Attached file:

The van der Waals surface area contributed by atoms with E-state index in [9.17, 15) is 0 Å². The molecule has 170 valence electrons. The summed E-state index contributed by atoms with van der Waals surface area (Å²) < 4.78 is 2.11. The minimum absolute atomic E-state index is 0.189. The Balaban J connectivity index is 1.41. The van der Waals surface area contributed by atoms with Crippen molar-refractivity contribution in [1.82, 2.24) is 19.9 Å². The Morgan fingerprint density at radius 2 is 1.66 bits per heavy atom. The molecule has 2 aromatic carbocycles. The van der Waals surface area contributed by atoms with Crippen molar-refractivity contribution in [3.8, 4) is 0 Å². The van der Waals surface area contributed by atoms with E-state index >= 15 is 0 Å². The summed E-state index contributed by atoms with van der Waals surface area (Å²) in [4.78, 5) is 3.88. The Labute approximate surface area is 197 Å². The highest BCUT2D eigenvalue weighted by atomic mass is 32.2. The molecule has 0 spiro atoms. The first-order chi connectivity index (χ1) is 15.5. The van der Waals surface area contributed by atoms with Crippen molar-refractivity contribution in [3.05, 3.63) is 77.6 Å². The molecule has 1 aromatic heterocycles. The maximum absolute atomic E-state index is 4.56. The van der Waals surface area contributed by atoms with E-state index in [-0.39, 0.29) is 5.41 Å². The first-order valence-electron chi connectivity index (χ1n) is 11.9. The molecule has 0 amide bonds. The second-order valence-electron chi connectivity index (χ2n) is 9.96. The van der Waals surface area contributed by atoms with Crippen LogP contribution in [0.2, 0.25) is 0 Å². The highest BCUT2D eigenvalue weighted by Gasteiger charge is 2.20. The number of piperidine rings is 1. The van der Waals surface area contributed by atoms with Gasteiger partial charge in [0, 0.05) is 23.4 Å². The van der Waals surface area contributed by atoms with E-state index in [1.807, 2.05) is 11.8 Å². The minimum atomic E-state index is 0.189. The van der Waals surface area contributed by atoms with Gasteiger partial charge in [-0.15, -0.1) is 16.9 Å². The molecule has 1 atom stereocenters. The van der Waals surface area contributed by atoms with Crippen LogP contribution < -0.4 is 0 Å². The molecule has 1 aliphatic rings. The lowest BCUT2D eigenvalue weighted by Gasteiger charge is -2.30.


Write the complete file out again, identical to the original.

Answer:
The van der Waals surface area contributed by atoms with E-state index in [9.17, 15) is 0 Å². The molecule has 170 valence electrons. The summed E-state index contributed by atoms with van der Waals surface area (Å²) < 4.78 is 2.11. The minimum absolute atomic E-state index is 0.189. The Balaban J connectivity index is 1.41. The van der Waals surface area contributed by atoms with Crippen molar-refractivity contribution in [1.82, 2.24) is 19.9 Å². The Morgan fingerprint density at radius 2 is 1.66 bits per heavy atom. The molecule has 2 aromatic carbocycles. The van der Waals surface area contributed by atoms with Crippen molar-refractivity contribution in [3.8, 4) is 0 Å². The van der Waals surface area contributed by atoms with E-state index >= 15 is 0 Å². The summed E-state index contributed by atoms with van der Waals surface area (Å²) in [4.78, 5) is 3.88. The Labute approximate surface area is 197 Å². The highest BCUT2D eigenvalue weighted by atomic mass is 32.2. The molecule has 0 spiro atoms. The first-order chi connectivity index (χ1) is 15.5. The van der Waals surface area contributed by atoms with Crippen molar-refractivity contribution in [3.05, 3.63) is 77.6 Å². The molecule has 1 aromatic heterocycles. The maximum absolute atomic E-state index is 4.56. The van der Waals surface area contributed by atoms with E-state index in [-0.39, 0.29) is 5.41 Å². The first-order valence-electron chi connectivity index (χ1n) is 11.9. The molecule has 0 amide bonds. The second-order valence-electron chi connectivity index (χ2n) is 9.96. The van der Waals surface area contributed by atoms with Crippen LogP contribution in [0.2, 0.25) is 0 Å². The highest BCUT2D eigenvalue weighted by Gasteiger charge is 2.20. The number of piperidine rings is 1. The van der Waals surface area contributed by atoms with Gasteiger partial charge in [0, 0.05) is 23.4 Å². The van der Waals surface area contributed by atoms with E-state index in [1.807, 2.05) is 11.8 Å². The minimum atomic E-state index is 0.189. The van der Waals surface area contributed by atoms with Gasteiger partial charge in [-0.15, -0.1) is 16.9 Å². The molecule has 1 atom stereocenters. The van der Waals surface area contributed by atoms with Crippen LogP contribution < -0.4 is 0 Å². The molecule has 1 aliphatic rings. The lowest BCUT2D eigenvalue weighted by Gasteiger charge is -2.30.